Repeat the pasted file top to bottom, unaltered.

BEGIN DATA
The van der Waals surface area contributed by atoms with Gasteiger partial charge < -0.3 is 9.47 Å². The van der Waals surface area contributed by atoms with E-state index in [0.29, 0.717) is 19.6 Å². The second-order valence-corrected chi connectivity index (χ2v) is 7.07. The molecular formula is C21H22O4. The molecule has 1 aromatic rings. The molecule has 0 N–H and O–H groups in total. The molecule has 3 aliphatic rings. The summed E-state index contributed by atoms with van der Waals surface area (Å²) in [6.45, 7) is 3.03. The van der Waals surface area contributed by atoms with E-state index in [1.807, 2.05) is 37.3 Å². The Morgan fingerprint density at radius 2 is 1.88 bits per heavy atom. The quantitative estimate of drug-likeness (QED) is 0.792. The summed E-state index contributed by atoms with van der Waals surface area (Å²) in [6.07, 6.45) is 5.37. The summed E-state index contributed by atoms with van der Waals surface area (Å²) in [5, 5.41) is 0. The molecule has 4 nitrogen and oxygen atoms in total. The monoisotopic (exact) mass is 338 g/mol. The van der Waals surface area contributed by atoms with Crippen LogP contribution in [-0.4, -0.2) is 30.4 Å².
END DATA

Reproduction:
The van der Waals surface area contributed by atoms with Gasteiger partial charge < -0.3 is 9.47 Å². The van der Waals surface area contributed by atoms with E-state index in [0.29, 0.717) is 19.6 Å². The second-order valence-corrected chi connectivity index (χ2v) is 7.07. The molecular formula is C21H22O4. The molecule has 1 aromatic rings. The molecule has 0 N–H and O–H groups in total. The molecule has 3 aliphatic rings. The summed E-state index contributed by atoms with van der Waals surface area (Å²) in [6.45, 7) is 3.03. The van der Waals surface area contributed by atoms with E-state index in [1.807, 2.05) is 37.3 Å². The Morgan fingerprint density at radius 2 is 1.88 bits per heavy atom. The quantitative estimate of drug-likeness (QED) is 0.792. The summed E-state index contributed by atoms with van der Waals surface area (Å²) in [6.07, 6.45) is 5.37. The summed E-state index contributed by atoms with van der Waals surface area (Å²) in [5, 5.41) is 0. The molecule has 4 nitrogen and oxygen atoms in total. The monoisotopic (exact) mass is 338 g/mol. The van der Waals surface area contributed by atoms with Crippen LogP contribution in [-0.4, -0.2) is 30.4 Å².